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Triumph - Never Surrender

On January 23, 1983, "Triumph" released their sixth album, "Never Surrender".

The album was first released in late 1982 in Canada only, through "Attic Records". Due to record company distribution issues, the album was released in the US and worldwide only on January 23, 1983, through "MCA Records".

"Triumph" came to record this album at its peak, following four consecutive platinum albums, including the 1981 "Allied Forces". On the other hand, the tremendous pressure of releasing albums at a dizzying pace and the tours that accompanied them, left the band exhausted, physically and creatively. There were high expectations from "Triumph" to produce another blockbuster album at the level of the last four, so the band re-entered the studio in an attempt to harness enough energy and inspiration to make sure the next album would meet the high standards of those who preceded it.

In our opinion, the band accomplished it and even more! Despite the relative creative difficulty and pressure around, the band managed to produce another great album that won the gold status in the US and includes at least five rock anthems, including: "Too Much Thinking" with the wah-wah effect inspired by Jimi Hendrix, the sweeping "All the Way", the semi-ballad "A World of Fantasy "and of course the theme song "Never Surrender", that became the highest charting songs of "Triumph" in the" Top Rock Tracks" chart.

The band's song has taken on a more political tone on this album, compared to previous albums and this can already be heard from the opening of "Too Much Thinking", which includes a sample from one of President Ronald Reagan's speeches. Drummer Gil Moore opens strong with powerful drumming and vocals, guitarist Rik Emmett emerges from behind with a deadly riff and a "Talk Box" effect solo, while bassist Mike Levine acts as the glue that holds everything together with his beating bass.

After Gil Moore's powerful opening, we're introduced to the semi-ballad "A World of Fantasy" sung by Rik Emmett. These quasi-quiet pieces are no stranger to Emmett and they sit perfectly on his incredible voice.

(Photo: Chipster P.R & Consulting Inc.)

Instrumental pieces are already a matter of tradition for "Triumph", which makes sure to include one or two of these in each album. In this case, we get three of them. The first of which is "A Minor Prelude" is a classical guitar piece that proves once again Rik Emmett's monstrous talent. Rik is perhaps one of the greatest and most underrated guitarists in Hard Rock. He could smash any metal guitarist in guitar shredding, but that was not his thing. He always tried to show his diversity and versatility by playing different musical styles, as he does here as well.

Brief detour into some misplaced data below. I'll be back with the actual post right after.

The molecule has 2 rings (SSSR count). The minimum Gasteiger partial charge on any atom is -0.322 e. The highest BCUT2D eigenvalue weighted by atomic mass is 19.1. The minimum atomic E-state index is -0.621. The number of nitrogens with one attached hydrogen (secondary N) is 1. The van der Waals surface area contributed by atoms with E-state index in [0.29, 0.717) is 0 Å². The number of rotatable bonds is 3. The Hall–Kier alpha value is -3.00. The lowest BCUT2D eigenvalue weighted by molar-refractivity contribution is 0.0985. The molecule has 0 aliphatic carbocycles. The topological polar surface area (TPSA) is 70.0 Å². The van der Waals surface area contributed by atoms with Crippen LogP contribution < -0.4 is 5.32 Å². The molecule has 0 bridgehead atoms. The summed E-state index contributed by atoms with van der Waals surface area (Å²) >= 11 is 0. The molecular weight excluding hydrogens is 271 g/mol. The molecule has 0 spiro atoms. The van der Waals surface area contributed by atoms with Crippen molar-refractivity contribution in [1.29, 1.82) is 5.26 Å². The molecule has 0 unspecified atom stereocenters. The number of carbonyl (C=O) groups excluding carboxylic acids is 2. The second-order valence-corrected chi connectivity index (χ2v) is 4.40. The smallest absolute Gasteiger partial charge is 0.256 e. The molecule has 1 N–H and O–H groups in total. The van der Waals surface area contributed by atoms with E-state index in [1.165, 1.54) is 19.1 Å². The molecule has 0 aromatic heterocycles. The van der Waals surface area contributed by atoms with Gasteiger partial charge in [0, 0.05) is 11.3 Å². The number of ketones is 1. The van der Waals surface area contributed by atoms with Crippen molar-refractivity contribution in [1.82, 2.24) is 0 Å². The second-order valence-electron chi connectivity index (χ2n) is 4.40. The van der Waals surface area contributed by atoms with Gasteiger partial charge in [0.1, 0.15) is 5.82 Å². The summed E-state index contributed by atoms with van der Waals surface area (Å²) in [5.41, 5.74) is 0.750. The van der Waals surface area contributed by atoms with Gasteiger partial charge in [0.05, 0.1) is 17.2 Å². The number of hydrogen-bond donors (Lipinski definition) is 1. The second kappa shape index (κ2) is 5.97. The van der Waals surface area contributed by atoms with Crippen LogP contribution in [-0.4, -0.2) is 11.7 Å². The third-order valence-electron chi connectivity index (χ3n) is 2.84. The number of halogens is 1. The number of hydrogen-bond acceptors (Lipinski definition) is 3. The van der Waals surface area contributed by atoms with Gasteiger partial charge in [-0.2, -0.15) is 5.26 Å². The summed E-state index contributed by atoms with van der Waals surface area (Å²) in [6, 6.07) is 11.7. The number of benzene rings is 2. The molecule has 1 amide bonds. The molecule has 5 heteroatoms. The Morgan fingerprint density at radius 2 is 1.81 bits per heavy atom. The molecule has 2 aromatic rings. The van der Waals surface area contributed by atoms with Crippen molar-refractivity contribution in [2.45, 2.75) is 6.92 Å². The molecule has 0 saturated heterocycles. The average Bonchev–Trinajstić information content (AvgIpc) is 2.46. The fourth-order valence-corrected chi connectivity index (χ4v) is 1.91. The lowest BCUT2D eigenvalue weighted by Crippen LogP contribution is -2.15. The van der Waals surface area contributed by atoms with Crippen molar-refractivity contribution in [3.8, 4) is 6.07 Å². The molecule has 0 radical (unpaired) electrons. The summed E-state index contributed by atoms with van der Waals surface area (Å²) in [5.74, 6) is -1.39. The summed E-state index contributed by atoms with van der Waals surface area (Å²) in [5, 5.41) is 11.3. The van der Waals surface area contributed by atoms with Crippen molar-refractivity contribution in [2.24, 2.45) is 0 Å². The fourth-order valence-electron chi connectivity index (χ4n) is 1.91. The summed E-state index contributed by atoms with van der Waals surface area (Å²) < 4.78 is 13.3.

The A Minor Prelude" instrumental piece, serves as an introduction to the excellent "All the Way". A simply great song with a rhythmic and catchy riff and the melodic and sweeping singing of Rik Emmett. No doubt one of the most beautiful songs on the album.

"Battle Cry" sung by Gil Moore is a mesmerizing song with a slow riff and a "Zeppelin" drumming, that emphasizes the heavier side of "Triumph". Have we already said that the added value of this great band is the fact that they have two excellent singers with different tones of voice who really complement each other? So here's another proof of that.

The other side of the vinyl opens up with the second instrumental section "Overture (Procession)", which features a short guitar intro accompanied by bassist Mike Levine's synthesizer playing. This track is actually a "build-up" to the main course - the album's great theme song - "Never Surrender". These two tracks cross the 8-minute line altogether and sound like one complex and complete work. Gil Moore's drumming may sound simple, but whoever listens to the "drum fills" and "drum rolls" he plays in between the chords and riffs, will find that he is a talented and intelligent drummer.

As if the three instrumental pieces on this album are not enough, so Rik Emmett takes care to open the song "When the Lights Go Down" with a steel guitar intro, which leads us to the explosion at 0:30 min. with the rock'n'roll riff and powerful vocals of Gil Moore. We have also written our opinions in the past about drummers who are also singers and noted that for us they are "Supermen". It's perhaps the hardest thing to do, sing and play drums at the same time and anyone who watches this band's performances will find out that Gil Moore just does it perfectly! See here:

We're getting near the end with Rik Emmett's most brilliant melodic writing in the song "Writing's On the Wall". A catchy song with Emmett's amazing singing that sounds like a stadium anthem.

The album is sealed with another instrumental track called "Epilogue (Resolution)". This beautiful piece illustrates where Rik will go next in his future solo career, decades down the road, with hints of jazz and classical music.

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